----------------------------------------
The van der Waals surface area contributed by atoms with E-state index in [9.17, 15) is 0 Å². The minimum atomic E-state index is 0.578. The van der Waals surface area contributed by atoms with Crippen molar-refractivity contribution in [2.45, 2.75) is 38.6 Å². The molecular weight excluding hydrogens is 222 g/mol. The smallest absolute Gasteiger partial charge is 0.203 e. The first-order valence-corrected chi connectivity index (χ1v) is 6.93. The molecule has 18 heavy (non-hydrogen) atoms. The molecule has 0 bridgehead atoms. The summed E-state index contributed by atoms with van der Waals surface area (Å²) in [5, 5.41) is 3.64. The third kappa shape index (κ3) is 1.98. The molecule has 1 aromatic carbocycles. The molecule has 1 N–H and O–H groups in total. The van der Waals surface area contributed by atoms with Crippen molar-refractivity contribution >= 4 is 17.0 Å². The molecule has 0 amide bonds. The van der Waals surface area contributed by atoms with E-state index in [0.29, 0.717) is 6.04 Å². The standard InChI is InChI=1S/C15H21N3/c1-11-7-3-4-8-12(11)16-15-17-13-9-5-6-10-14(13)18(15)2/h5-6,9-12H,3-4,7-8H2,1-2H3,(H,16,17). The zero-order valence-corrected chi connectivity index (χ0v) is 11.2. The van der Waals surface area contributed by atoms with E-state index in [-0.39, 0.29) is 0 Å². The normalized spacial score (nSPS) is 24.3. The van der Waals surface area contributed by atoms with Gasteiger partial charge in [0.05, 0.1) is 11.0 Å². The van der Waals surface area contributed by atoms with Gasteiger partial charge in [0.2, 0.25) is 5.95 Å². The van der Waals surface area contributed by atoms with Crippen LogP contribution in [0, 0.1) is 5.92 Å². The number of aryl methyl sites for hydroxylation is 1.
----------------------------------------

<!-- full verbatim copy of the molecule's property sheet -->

The van der Waals surface area contributed by atoms with E-state index in [9.17, 15) is 0 Å². The minimum atomic E-state index is 0.578. The van der Waals surface area contributed by atoms with Crippen molar-refractivity contribution in [2.45, 2.75) is 38.6 Å². The molecular weight excluding hydrogens is 222 g/mol. The smallest absolute Gasteiger partial charge is 0.203 e. The first-order valence-corrected chi connectivity index (χ1v) is 6.93. The molecule has 18 heavy (non-hydrogen) atoms. The molecule has 0 bridgehead atoms. The summed E-state index contributed by atoms with van der Waals surface area (Å²) in [5, 5.41) is 3.64. The third kappa shape index (κ3) is 1.98. The molecule has 1 aromatic carbocycles. The molecule has 1 N–H and O–H groups in total. The van der Waals surface area contributed by atoms with Crippen molar-refractivity contribution >= 4 is 17.0 Å². The molecule has 0 amide bonds. The van der Waals surface area contributed by atoms with E-state index in [0.29, 0.717) is 6.04 Å². The standard InChI is InChI=1S/C15H21N3/c1-11-7-3-4-8-12(11)16-15-17-13-9-5-6-10-14(13)18(15)2/h5-6,9-12H,3-4,7-8H2,1-2H3,(H,16,17). The zero-order valence-corrected chi connectivity index (χ0v) is 11.2. The van der Waals surface area contributed by atoms with E-state index in [-0.39, 0.29) is 0 Å². The normalized spacial score (nSPS) is 24.3. The van der Waals surface area contributed by atoms with Gasteiger partial charge in [0.05, 0.1) is 11.0 Å². The van der Waals surface area contributed by atoms with Gasteiger partial charge in [0.2, 0.25) is 5.95 Å². The van der Waals surface area contributed by atoms with Crippen LogP contribution in [0, 0.1) is 5.92 Å². The number of aryl methyl sites for hydroxylation is 1.